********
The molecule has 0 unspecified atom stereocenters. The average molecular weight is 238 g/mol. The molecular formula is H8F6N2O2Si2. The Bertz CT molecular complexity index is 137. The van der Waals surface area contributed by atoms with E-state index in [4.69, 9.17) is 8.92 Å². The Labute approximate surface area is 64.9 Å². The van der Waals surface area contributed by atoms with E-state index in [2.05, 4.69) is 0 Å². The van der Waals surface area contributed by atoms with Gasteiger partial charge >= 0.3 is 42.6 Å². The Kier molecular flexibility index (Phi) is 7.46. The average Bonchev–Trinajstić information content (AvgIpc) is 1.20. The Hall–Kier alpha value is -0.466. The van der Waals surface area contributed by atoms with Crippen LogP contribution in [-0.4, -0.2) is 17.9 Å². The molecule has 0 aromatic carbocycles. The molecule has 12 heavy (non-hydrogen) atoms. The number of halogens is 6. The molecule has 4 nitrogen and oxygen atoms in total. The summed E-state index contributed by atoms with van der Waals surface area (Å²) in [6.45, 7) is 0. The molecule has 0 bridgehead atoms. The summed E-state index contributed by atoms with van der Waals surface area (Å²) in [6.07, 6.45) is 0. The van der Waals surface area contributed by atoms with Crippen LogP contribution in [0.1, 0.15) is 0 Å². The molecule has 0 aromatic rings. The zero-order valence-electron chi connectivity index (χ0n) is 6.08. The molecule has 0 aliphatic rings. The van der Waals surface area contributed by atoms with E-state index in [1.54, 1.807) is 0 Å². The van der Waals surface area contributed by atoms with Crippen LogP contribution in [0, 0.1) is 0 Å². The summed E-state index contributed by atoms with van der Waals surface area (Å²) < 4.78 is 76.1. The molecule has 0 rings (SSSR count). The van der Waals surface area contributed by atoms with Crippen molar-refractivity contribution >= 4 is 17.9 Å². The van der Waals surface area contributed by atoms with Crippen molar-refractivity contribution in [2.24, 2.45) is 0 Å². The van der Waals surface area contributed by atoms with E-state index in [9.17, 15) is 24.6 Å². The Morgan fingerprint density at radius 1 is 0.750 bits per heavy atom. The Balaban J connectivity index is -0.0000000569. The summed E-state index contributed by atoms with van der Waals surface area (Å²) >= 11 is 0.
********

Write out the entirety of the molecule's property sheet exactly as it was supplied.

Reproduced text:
The molecule has 0 unspecified atom stereocenters. The average molecular weight is 238 g/mol. The molecular formula is H8F6N2O2Si2. The Bertz CT molecular complexity index is 137. The van der Waals surface area contributed by atoms with E-state index in [4.69, 9.17) is 8.92 Å². The Labute approximate surface area is 64.9 Å². The van der Waals surface area contributed by atoms with E-state index in [2.05, 4.69) is 0 Å². The van der Waals surface area contributed by atoms with Gasteiger partial charge >= 0.3 is 42.6 Å². The Kier molecular flexibility index (Phi) is 7.46. The average Bonchev–Trinajstić information content (AvgIpc) is 1.20. The Hall–Kier alpha value is -0.466. The van der Waals surface area contributed by atoms with Crippen LogP contribution in [-0.4, -0.2) is 17.9 Å². The molecule has 0 aromatic carbocycles. The molecule has 12 heavy (non-hydrogen) atoms. The number of halogens is 6. The molecule has 4 nitrogen and oxygen atoms in total. The summed E-state index contributed by atoms with van der Waals surface area (Å²) in [6.45, 7) is 0. The molecule has 0 bridgehead atoms. The summed E-state index contributed by atoms with van der Waals surface area (Å²) in [6.07, 6.45) is 0. The van der Waals surface area contributed by atoms with Crippen LogP contribution in [0.1, 0.15) is 0 Å². The molecule has 0 aromatic rings. The zero-order valence-electron chi connectivity index (χ0n) is 6.08. The molecule has 0 aliphatic rings. The van der Waals surface area contributed by atoms with E-state index in [1.54, 1.807) is 0 Å². The van der Waals surface area contributed by atoms with Crippen LogP contribution in [0, 0.1) is 0 Å². The summed E-state index contributed by atoms with van der Waals surface area (Å²) < 4.78 is 76.1. The molecule has 0 rings (SSSR count). The van der Waals surface area contributed by atoms with Crippen molar-refractivity contribution >= 4 is 17.9 Å². The van der Waals surface area contributed by atoms with Crippen molar-refractivity contribution in [2.24, 2.45) is 0 Å². The van der Waals surface area contributed by atoms with E-state index in [9.17, 15) is 24.6 Å². The Morgan fingerprint density at radius 1 is 0.750 bits per heavy atom. The Balaban J connectivity index is -0.0000000569. The summed E-state index contributed by atoms with van der Waals surface area (Å²) >= 11 is 0.